Another Polish bishop has been sanctioned by the Vatican and ordered to withdraw from public life, for covering up sexual abuse of minors by clergy in the predominantly Catholic country.
“Acting on the basis of Canon Law provisions and Pope Francis’ motu proprio Vos estis lux mundi, the Holy See conducted proceedings, following formal reports, into reported negligence by Bishop Tadeusz Rakoczy,” Poland’s southern Krakow Archdiocese said in a weekend communique.
“As a result of the completed investigation, it has decided to ban him from participating in any public celebrations or meetings, to order him to lead a life of penance and prayer, and to prohibit his attending bishops’ conferences plenaries.”
The disciplining of 83-year-old Rakoczy, who retired as bishop of Bielsko-Zywiec in 2013, is the latest blow to hit Poland's bishops, several of whom were accused in 2019 and 2020 TV documentaries of violating Polish law and Vatican guidelines by brushing aside abuse complaints.
On 12 May, the Pope accepted the resignation of Bishop Jan Tyrawa of Bydgoszcz, amid similar cover-up claims, while in March the Vatican forbade Archbishop Slawoj Glodz of Gdansk and Bishop Edward Janiak of Kalisz, both of whom resigned in 2020, from participating in “public religious celebrations or lay meetings”, and ordered them to pay compensation to abuse victims.
Several other bishops are also under investigation, including a Krakow auxiliary, Bishop Jan Szkodon, who was suspended in February 2020 following media accusations he abused an under-age girl. In November, retired Cardinal Henryk Gulbinowicz (1923-2020) was barred from using episcopal insignia and denied the right to a cathedral funeral after being similarly implicated in abuse.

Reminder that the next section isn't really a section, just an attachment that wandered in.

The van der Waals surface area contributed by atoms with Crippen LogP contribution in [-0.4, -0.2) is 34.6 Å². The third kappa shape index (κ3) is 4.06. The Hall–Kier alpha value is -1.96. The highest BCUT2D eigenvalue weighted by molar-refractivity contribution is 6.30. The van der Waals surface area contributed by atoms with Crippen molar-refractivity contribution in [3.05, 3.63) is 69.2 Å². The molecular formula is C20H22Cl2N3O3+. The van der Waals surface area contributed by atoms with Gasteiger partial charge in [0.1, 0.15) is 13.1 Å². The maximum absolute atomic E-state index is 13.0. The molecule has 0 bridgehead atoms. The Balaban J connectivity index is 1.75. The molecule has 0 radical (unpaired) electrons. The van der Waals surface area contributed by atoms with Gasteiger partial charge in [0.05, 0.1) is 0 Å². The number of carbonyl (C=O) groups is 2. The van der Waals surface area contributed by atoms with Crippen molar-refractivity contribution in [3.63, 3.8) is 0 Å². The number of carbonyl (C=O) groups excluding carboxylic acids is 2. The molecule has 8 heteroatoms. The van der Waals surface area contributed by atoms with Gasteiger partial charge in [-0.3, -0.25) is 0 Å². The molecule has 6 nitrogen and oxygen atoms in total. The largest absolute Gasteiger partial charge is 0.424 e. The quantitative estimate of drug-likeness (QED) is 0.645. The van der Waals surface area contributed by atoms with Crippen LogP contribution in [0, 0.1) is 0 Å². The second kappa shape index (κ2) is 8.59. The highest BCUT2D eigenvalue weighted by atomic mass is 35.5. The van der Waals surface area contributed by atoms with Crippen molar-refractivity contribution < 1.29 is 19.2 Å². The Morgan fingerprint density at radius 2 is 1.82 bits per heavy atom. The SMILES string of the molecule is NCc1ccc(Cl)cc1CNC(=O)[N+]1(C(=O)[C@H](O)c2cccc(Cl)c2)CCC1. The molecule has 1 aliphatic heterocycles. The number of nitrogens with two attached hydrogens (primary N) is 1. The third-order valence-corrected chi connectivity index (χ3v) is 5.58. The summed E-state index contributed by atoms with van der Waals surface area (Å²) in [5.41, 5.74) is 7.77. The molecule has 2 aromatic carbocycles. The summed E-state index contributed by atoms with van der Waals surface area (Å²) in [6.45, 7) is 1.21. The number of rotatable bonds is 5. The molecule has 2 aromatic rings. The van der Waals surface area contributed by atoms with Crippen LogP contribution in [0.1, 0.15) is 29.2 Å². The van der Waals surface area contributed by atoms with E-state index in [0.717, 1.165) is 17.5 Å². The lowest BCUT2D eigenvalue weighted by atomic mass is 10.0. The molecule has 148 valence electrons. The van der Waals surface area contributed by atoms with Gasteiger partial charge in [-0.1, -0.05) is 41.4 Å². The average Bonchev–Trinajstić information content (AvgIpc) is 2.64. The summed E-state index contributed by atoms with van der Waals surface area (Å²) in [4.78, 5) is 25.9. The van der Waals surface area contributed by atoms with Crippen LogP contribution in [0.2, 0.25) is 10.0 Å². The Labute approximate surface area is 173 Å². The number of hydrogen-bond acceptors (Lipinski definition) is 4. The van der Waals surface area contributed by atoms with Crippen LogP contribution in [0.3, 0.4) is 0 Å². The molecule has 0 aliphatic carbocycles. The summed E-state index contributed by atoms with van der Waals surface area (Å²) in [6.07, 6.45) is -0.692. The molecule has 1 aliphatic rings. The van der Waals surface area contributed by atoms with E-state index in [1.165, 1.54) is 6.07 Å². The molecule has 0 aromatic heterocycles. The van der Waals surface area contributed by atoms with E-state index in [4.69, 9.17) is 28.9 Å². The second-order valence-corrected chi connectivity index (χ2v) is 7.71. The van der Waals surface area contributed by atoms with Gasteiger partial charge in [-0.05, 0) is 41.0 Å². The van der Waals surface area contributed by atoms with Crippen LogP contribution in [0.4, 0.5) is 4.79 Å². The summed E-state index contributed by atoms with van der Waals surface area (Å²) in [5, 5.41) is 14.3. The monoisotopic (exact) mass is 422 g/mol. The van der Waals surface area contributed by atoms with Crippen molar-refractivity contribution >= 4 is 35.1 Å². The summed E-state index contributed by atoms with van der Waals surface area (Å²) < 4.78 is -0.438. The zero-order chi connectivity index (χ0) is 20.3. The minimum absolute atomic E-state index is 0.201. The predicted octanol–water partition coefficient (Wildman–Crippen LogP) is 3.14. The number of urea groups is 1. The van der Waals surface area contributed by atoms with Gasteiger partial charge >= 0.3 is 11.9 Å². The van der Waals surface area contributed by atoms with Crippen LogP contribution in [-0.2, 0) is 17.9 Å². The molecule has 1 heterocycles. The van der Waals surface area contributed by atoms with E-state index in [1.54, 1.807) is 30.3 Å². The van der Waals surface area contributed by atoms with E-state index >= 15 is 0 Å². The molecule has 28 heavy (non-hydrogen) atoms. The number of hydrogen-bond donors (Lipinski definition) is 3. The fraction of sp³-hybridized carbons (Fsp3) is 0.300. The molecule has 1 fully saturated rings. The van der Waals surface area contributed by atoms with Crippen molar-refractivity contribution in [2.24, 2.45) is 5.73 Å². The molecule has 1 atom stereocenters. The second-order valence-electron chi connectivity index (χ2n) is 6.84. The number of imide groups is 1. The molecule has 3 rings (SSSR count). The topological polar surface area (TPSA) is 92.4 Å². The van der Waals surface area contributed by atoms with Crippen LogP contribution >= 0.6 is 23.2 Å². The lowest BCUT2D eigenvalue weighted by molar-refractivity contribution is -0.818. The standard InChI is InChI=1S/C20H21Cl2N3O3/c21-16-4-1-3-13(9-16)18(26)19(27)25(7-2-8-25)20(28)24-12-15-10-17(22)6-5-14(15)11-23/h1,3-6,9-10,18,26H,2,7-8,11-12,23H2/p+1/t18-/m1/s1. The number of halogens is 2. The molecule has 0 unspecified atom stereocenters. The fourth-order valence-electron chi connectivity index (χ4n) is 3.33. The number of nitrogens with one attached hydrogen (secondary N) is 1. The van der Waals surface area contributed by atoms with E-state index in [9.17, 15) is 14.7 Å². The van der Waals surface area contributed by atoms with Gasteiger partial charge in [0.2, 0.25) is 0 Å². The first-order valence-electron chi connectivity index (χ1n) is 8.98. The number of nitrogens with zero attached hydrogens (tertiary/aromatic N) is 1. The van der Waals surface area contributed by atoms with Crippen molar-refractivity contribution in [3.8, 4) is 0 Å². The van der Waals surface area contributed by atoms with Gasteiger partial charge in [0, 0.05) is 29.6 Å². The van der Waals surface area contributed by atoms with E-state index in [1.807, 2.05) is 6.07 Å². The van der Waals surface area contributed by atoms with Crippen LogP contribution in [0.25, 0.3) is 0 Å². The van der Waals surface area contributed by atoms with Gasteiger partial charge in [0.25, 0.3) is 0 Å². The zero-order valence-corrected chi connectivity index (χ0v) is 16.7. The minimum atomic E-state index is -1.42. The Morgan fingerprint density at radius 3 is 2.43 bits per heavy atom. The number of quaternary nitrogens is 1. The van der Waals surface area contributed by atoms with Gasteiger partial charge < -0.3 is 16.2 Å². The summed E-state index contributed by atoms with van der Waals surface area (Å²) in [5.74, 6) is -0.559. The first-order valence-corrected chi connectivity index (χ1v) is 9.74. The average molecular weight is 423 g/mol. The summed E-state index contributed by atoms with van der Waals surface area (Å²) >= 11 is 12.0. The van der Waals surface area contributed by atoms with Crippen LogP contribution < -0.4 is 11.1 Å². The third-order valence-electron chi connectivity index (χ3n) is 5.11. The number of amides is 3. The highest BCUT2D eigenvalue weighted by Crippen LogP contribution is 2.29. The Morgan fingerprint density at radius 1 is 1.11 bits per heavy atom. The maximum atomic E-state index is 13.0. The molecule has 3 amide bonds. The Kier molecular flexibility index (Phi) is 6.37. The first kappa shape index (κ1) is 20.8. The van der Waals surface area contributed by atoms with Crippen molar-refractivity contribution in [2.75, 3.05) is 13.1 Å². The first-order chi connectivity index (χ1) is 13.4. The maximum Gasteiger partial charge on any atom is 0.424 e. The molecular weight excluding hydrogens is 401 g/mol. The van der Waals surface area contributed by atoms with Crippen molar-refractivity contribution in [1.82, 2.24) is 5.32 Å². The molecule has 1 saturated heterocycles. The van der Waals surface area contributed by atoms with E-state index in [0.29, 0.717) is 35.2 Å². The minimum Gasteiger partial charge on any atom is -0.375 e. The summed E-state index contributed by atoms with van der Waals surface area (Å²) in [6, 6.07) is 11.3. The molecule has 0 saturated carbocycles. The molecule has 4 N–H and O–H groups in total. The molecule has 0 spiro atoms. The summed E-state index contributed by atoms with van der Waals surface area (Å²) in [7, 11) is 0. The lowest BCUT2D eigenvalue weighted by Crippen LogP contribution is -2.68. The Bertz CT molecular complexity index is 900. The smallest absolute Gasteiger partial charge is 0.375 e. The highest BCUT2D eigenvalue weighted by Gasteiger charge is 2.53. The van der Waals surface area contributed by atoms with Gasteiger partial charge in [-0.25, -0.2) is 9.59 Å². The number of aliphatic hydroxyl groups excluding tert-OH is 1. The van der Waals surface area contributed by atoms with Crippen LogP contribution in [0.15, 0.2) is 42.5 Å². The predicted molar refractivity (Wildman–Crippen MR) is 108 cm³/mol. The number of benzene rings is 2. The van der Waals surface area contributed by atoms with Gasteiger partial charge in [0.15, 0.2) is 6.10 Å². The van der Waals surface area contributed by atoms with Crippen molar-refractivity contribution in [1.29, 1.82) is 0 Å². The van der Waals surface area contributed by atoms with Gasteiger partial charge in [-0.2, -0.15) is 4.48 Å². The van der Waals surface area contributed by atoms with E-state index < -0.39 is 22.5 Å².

Poland’s TVN-24 channel reported in March that retired Cardinal Stanislaw Dziwisz of Krakow, who served for 39 years as secretary to St John Paul II, and two other bishops from the Bielsko-Zywiec diocese, could also face jail after being accused of ignoring abuse by a Polish state commission on paedophilia.
Poland's Catholic Wiez bimonthly said Bishop Rakoczy had failed to observe Church guidelines requiring abuse to be reported to the Vatican's Congregation for the Doctrine of Faih, and from 2017 to secular prosecutors. It added that he had taken no action against one accused priest, who had later molested another victim, and said Vatican investigations had been requested by his successor, Bishop Roman Pindel.
The Bielsko-Zywiec diocese said it had accepted the Holy See's ruling on Bishop Rakoczy, who is also required to pay an “appropriate amount” to the Polish Church’s St Joseph Foundation, set up in 2019 to fund preventive activities and assistance to abuse victims.
The Polish Church’s child protection delegate, Archbishop Wojciech Polak of Gniezno, confirmed he was ready to pass information about child abuse accusations against priests, in line with current law, to the Polish state commission. However, he added that he had “serious doubts” about the commission’s demand for access to Church files and in view of their “sensitive personal data”, had requested “appropriate instructions” from the Vatican.